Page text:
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The two sets are, of course, supposed infinite.

This question is related to that one Commutation of tensor products with inverse limits in a specific case where it received a (partial) answer ($A$ noetherian is suff).

I can complement a bit: in any case, $A$ is supposed a commutative ring with unit and $1\not= 0$.

When $A$ is a domain (no zero divisor) and if $A^X\otimes_A A^Y$ is torsion-free (which I do not know in general) then the natural arrow $f\otimes g\mapsto ((x,y)\mapsto f(x)g(y))$ $$ A^X\otimes_A A^Y\rightarrow A^{X\times Y} $$ is an embedding.

Let $\Phi$ be the natural arrow $A^X\otimes_A A^Y\rightarrow A^{X\times Y}$ and $t\in ker(\Phi)$. Among all expressions $$ \alpha\, t=\sum_{i=1}^n f_i\otimes g_i\ , $$ with $\alpha\not=0$ choose one with $n$ minimal.

(H) We suppose that the tensor product $A^X\otimes_A A^Y$ is torsion-free

if $n=0$, one has $\alpha\, t=0$ and then $t=0$, we are done. If $n>0$, the family $(g_i)_{i=1}^n$ is free and for all $(x,y)\in X\times Y$ $$ \Phi(\alpha\, t)[x,y]=\sum_{i=1}^n f_i(x)g_i(y) $$ which means that $(\forall x\in X)(\sum_{i=1}^n f_i(x)g_i=0)$ and then $(\forall x\in X)(\forall i\in [1..n])(f_i(x)=0)$. This implies $\alpha\, t=0$ and then, under (H), $t=0$.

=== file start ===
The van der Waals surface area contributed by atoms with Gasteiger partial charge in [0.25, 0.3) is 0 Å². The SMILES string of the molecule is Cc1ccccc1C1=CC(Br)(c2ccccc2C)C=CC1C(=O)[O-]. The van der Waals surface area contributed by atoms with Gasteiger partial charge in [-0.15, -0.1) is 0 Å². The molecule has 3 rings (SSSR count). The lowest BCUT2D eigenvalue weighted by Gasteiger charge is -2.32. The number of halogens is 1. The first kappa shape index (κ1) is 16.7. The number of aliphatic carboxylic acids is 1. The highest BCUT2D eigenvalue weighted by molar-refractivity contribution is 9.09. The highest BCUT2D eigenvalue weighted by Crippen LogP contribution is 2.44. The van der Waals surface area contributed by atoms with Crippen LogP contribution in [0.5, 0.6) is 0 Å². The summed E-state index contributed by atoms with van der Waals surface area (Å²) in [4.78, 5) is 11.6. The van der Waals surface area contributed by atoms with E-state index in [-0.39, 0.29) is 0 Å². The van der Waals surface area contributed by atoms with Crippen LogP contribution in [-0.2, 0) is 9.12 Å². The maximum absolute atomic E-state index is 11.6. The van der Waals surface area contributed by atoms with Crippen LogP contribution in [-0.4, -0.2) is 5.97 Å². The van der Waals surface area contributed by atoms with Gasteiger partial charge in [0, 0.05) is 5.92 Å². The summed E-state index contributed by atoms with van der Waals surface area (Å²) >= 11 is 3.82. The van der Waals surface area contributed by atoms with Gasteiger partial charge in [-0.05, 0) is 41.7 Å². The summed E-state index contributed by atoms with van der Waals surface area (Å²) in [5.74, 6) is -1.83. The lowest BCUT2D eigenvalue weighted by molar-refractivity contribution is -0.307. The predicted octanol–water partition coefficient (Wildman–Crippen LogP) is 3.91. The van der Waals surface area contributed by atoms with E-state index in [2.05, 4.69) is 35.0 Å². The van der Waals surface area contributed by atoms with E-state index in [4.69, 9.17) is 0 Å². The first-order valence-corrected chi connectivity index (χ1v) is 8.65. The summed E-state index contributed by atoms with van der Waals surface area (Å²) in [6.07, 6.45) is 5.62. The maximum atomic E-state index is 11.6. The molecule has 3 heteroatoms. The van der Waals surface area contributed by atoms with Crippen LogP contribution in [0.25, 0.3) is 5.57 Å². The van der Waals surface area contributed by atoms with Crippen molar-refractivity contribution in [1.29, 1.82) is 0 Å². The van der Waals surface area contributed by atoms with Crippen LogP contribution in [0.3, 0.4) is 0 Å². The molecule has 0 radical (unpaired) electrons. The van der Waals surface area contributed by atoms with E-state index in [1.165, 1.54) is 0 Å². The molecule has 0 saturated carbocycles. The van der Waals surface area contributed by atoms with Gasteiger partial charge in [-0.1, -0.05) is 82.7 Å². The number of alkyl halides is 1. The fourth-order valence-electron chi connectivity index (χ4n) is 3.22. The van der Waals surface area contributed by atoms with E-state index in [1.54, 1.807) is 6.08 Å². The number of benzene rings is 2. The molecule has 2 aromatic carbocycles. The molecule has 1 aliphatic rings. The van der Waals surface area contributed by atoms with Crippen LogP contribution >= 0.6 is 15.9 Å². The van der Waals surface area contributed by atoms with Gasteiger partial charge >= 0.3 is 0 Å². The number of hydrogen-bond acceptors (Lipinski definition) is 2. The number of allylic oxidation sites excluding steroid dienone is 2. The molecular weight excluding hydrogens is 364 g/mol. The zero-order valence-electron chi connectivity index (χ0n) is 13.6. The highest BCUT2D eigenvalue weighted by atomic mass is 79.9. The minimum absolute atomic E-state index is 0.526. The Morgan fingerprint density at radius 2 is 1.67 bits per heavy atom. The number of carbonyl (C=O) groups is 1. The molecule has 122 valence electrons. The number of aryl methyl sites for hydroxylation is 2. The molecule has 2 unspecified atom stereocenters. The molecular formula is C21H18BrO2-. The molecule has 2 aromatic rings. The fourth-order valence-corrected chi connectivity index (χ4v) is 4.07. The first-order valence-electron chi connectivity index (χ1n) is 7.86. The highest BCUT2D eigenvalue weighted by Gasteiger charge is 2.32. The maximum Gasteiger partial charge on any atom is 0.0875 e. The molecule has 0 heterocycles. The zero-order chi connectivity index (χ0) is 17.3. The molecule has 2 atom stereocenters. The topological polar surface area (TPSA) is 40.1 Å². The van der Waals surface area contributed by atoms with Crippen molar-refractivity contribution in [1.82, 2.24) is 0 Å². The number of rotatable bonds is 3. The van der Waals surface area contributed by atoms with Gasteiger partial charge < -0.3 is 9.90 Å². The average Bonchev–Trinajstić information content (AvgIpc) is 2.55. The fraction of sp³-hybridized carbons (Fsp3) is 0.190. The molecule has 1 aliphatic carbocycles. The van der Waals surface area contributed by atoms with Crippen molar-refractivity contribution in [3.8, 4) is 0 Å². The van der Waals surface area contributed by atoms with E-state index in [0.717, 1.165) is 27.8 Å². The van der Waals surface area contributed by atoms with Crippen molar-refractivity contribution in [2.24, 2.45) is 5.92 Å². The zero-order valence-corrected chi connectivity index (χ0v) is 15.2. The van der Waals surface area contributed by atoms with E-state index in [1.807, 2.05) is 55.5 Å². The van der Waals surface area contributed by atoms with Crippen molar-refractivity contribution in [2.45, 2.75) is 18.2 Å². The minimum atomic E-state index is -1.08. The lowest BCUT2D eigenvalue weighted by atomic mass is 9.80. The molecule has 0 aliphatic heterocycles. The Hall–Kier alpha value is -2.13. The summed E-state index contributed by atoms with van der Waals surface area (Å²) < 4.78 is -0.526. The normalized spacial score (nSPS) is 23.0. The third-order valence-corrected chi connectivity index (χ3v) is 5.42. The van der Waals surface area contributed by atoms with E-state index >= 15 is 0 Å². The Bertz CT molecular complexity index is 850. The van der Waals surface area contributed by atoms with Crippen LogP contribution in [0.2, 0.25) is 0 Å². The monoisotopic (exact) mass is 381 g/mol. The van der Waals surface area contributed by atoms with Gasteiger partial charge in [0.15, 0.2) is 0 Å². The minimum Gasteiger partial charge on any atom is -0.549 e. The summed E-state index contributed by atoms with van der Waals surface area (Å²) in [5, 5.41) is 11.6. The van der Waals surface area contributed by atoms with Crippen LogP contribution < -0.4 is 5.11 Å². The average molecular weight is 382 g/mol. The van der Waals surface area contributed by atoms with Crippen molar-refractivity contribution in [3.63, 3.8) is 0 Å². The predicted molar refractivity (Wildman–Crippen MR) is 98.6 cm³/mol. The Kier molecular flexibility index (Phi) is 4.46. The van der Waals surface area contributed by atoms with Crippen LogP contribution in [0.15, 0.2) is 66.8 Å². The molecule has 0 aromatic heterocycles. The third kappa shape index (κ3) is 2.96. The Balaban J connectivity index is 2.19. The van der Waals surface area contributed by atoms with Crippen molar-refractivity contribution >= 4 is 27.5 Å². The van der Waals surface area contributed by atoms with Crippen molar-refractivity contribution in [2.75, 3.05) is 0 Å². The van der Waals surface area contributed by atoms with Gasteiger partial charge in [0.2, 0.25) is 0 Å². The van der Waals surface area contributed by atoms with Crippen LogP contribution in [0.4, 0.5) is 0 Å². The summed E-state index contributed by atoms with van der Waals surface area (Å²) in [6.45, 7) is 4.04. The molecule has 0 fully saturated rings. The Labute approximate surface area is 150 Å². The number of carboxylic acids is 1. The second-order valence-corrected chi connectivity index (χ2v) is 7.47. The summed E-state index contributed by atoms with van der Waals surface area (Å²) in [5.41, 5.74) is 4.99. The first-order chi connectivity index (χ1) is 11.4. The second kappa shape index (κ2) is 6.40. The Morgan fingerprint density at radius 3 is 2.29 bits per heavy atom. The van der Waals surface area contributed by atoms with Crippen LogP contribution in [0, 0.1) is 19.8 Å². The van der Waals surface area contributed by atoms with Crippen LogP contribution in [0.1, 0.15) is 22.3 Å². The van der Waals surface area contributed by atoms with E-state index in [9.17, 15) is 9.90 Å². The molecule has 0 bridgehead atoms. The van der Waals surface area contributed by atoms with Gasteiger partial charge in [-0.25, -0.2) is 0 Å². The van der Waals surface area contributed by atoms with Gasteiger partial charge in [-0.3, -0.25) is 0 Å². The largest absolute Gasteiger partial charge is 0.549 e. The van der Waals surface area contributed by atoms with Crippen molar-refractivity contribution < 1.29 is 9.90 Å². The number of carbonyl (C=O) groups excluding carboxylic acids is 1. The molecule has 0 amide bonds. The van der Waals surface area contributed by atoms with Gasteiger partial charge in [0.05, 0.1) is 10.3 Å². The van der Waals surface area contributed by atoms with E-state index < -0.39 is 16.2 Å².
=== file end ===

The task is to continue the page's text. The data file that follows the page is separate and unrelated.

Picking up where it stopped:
Who knows more ? (I am specially interested in necessary and sufficient conditions but, of course, any partial further result is welcome).

On the way I cannot prove (H), any kind of hint will be appreciated. Hence

Subquestion We know that, if $A^X\otimes_A A^Y$ is torsionless (as a $A$-module), the ring $A$ is a domain. Is the converse true ? otherwise can one provide a counterexample ?

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  • $\begingroup$ So $A^X$ and $A^Y$ mean direct powers of $A$ (that is, $A^X = \prod_{x \in X} A$ and $A^Y = \prod_{y \in Y} A$), not invariant rings? And you ask for the canonical map to be an embedding, not just for the existence of some embedding? (Just making sure that I understand correctly.) $\endgroup$ Apr 2 '15 at 19:59
  • $\begingroup$ Also, why is the family $\left(g_i\right)_i$ free in your argument? $\endgroup$ Apr 2 '15 at 20:03
  • $\begingroup$ [And you ask for the canonical map to be an embedding]--> Yes, I need (if possible) ness and suff conditions on $A$ so that the canonical map be an embedding (if it is NOT clear from my text, I'll amend). $\endgroup$ Apr 3 '15 at 1:43
  • $\begingroup$ @Darij [Also, why is the family $(g_i)_i$ free in your argument?]-->because $n$ is minimal. If it were not free, some $\alpha_0g_{i_0}$ would be a linear combination of others for some $\alpha_0\not=0$ and then, changing $\alpha$ to $\alpha_0\alpha\not=0$ (there are no zero divisor), we could reduce $n$. $\endgroup$ Apr 3 '15 at 1:49
  • $\begingroup$ Oh, thanks -- I missed the condition that $A$ be a domain. $\endgroup$ Apr 3 '15 at 1:52
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Let $k$ be a field, $I$ and $J$ infinite sets, and $A$ the $k$-subalgebra of $$k(t)[x_i,y_j: i\in I,j\in J]$$ generated by $$\{x_i,y_j,tx_i,t^{-1}y_j: i\in I, j\in J\}.$$